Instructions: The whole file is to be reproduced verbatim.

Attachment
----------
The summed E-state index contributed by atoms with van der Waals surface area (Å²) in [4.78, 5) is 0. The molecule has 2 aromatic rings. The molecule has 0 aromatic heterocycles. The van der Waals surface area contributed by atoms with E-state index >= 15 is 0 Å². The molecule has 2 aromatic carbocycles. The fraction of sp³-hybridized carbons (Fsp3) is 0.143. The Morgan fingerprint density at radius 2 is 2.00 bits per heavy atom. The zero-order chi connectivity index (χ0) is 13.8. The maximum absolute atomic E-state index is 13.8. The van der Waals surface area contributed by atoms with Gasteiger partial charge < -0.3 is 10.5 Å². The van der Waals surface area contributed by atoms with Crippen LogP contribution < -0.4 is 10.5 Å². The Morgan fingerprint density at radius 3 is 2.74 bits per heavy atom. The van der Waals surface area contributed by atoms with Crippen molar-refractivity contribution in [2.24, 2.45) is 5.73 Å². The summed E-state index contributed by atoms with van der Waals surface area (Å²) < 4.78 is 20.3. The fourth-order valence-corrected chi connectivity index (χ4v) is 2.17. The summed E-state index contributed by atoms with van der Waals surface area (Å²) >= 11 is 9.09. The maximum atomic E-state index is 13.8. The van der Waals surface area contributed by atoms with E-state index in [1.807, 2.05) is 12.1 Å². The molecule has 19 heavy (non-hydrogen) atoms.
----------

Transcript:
The summed E-state index contributed by atoms with van der Waals surface area (Å²) in [4.78, 5) is 0. The molecule has 2 aromatic rings. The molecule has 0 aromatic heterocycles. The van der Waals surface area contributed by atoms with E-state index >= 15 is 0 Å². The molecule has 2 aromatic carbocycles. The fraction of sp³-hybridized carbons (Fsp3) is 0.143. The Morgan fingerprint density at radius 2 is 2.00 bits per heavy atom. The zero-order chi connectivity index (χ0) is 13.8. The maximum absolute atomic E-state index is 13.8. The van der Waals surface area contributed by atoms with Gasteiger partial charge < -0.3 is 10.5 Å². The van der Waals surface area contributed by atoms with Crippen LogP contribution < -0.4 is 10.5 Å². The Morgan fingerprint density at radius 3 is 2.74 bits per heavy atom. The van der Waals surface area contributed by atoms with Crippen molar-refractivity contribution in [2.24, 2.45) is 5.73 Å². The summed E-state index contributed by atoms with van der Waals surface area (Å²) < 4.78 is 20.3. The fourth-order valence-corrected chi connectivity index (χ4v) is 2.17. The summed E-state index contributed by atoms with van der Waals surface area (Å²) >= 11 is 9.09. The maximum atomic E-state index is 13.8. The van der Waals surface area contributed by atoms with E-state index in [1.807, 2.05) is 12.1 Å². The molecule has 19 heavy (non-hydrogen) atoms.